Their smiles, their adorable little outfits, their delicious cookies, their pledge to “be ready to help out wherever they are needed”—what’s not to love about Girl Scouts? For the 200 million boxes of cookies they bring right to our doors every year alone, they deserve their own holiday. Not to mention all of the other good they have done!
History of Girl Scout Day
Girl Scouts came into existence in 1912, when a woman named Juliette “Daisy” Gordon Low organized the first-ever Girl Scout meeting in Savannah, Georgia, with just 18 girls from the surrounding area. Low had spent considerable time thinking about what could be done to help young women get outdoors and become more independent, self-reliant and resourceful so they could become better citizens in the future.
From the very beginning, the Girl Scouts have been an organization run by women, for women, and over a hundred years after its creation, it has grown to 3.7 million members worldwide. It has been estimated that, since its inception, 50 million girls and women have been a member of the organization. Membership is organized by age, and there are different activities available at each level, all suited to the individual needs of each age group.
The Girl Scouts is an organization for American girls and American girls living abroad, traditionally ages 5 to 18. Girl Scouts typically meet in groups called a troop, with the troops being run by volunteers, who are often parents of troop members. This makes the Girl Scouts a very close-knit organization. Girl Scout Day is celebrated on the date that Low organized the first Girl Scout meeting, on March 12th.
How to celebrate Girl Scout Day
Girl Scout Day is the perfect day to pay homage to all that Juliette Gordon Low did for millions of girls the world over. Seeing as how Low’s goal was to help girls become more independent, this is the perfect day to take the opportunity to teach an important little girl you know something important and useful, something that will help her become less reliant on others and have more confidence in herself, her skills and abilities.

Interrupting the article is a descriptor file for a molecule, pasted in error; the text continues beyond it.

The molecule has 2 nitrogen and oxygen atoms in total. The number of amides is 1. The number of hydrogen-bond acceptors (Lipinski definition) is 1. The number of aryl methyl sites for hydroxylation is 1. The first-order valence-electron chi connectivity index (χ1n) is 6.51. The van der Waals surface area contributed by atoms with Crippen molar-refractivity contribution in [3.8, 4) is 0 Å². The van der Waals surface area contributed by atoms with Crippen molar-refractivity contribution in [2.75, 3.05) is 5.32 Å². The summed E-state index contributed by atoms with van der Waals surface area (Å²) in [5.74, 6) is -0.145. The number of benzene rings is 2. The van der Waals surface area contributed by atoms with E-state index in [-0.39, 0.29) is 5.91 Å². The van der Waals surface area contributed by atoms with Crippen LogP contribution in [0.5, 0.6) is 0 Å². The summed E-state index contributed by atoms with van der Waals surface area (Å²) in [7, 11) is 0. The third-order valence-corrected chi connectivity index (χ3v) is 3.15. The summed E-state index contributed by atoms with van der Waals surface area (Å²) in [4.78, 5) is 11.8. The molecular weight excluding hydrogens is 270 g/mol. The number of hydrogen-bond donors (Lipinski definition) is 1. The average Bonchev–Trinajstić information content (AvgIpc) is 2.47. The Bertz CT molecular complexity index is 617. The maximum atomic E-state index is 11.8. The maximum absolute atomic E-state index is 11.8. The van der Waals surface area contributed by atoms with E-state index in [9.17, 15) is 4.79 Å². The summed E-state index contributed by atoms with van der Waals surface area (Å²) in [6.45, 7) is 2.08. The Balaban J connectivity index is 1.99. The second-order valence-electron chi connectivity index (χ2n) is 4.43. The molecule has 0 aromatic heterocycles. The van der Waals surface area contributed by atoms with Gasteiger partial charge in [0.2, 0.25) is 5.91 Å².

Girl Scouts are modern-day heroines that encourage girls to develop their everyday skills and grow their self-confidence. When you join the Girl Scouts, you learn a variety of skills that can only be experienced by doing. It’s an active teaching and training method that helps millions of girls and women to develop their true selves and become more independent. For every little girl, the challenge of earning badges is, of course, part of the excitement. But, with each new badge she receives, the little girl acquires new knowledge and builds herself into an inspiring member of society.
Since it first came into existence, the Girl Scout Day has encompassed courage, confidence, leadership, entrepreneurship and active citizenship through practical skills, activities, and community services for girls. Supporting their initiative by celebrating Girl Scout Day is the best thing every parent and woman can do to help the next generation.
Organizing a Fundraising Campaign on Girl Scout Day